Reviewed by 56 customers

Displaying reviews 1-10

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(12 of 12 customers found this review helpful)

 
5.0

You'll be surprised

By Eli

from Sacramento, Ca

See all my reviews

Comments about Zoom R16 Multitrack Recorder/Interface/Controller:

This machine is worth the price for the multitracking capabilities alone.
So, let me start with a warning. To use this machine as an DAW controller, you need to use Cubase. It works with Logic but not smoothly. It does not work with Adobe Audition. It will work as an interface with everything I tried but the controller piece is, in my experience, limited to Cubase. Which is fine because that's a great interface.

Next, as a stand alone recorder, it's fantastic. No machine sound, transparent, and easy to get a hang of. It records in WAV format and doubles as a card reader for easy back up and transfer. It creates full audio tracks that start at the beginning for easy syncing.

The onboard effects are junk for recording but that's to be expected. It's nice to here them in quick playback though.

My band uses this to record demos. We'll probably use it as an interface and controller to record our full album. It's worth the dough, if you're a fan of Cubase (I've also heard it works well with Sonic) or you're willing to learn.
It's kind thin. I wish Zoom had thrown a little weight at this thing but it's build seem solid enough and it does not effect it's performance. It'd be plenty light for field recording, which is, I'm guessing, what they were thinking. Regardless, I got a hard case for it because it's an invaluable tool but I'm afraid of it breaking in a soft case. That should give you a good idea.
Best value on the market. I've owned them all (Tascams, Boss, Fostex) in regards to multritracks. This has them all beat. The price is a little silly.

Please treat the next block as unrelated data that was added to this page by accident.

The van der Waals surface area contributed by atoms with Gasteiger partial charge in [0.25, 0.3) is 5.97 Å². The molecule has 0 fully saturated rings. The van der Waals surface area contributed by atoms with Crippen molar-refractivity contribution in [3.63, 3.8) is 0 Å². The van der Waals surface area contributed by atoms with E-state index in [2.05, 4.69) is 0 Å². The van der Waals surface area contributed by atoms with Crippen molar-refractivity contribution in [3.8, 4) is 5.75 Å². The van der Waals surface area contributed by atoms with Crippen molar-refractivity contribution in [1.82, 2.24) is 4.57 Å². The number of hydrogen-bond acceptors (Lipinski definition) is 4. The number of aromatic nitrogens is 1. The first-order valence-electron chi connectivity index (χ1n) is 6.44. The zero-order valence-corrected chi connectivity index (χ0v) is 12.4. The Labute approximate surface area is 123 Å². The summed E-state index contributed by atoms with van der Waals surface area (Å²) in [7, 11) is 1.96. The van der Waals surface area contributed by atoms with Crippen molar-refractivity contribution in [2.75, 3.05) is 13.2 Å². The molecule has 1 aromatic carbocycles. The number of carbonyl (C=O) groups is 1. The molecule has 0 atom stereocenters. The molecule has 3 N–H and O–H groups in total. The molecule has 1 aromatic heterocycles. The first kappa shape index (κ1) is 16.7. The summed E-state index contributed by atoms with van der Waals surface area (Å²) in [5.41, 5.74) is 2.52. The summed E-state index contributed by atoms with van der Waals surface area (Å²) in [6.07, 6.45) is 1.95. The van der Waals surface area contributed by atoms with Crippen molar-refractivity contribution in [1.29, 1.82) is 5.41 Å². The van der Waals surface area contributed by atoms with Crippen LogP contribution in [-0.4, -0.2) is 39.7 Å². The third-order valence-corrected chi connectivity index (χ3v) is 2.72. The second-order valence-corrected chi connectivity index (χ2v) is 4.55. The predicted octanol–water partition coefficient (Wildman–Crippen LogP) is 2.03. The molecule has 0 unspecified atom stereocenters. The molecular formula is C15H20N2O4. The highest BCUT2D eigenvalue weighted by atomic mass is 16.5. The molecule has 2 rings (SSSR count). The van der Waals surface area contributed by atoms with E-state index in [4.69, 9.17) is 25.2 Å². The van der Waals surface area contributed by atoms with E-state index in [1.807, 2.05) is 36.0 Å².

(12 of 13 customers found this review helpful)

 
4.0

Zoom R16

By michael baggett

from Alabama

See all my reviews

Ask me a question

Comments about Zoom R16 Multitrack Recorder/Interface/Controller:

I was really looking forward to all the guitar presets in particular - this was the only let-down. I do not play with a lot of distortion, and this unit goes from really clean to really washed out with very little in between, and the presets aren't adjustable enough for my taste. For leads they are fine, but in my styles they aren't cutting it on rhythm tracks. Back to micing a tube amp. If you play the heavier styles you should find presets to suit you. The bass, accoustic and mic effects work fine for me. The mastering effects are good, the unit is dead quiet and full-featured enough to put out some quality tracks. Very portable if the situation arises, and it can be powered by batteries. The built-in stereo mics do a good job on accoustic guitar and drum ambience. The menu-driven interface requires a lot of button pressing and jog-wheel action, but once you get used to it, it's not so bad. The SD card is convenient, and the unit boots up and is ready to record much quicker than a PC. I gave up on the Cubase altogether, loaded Reaper and haven't used software at all since I made friends with the R16.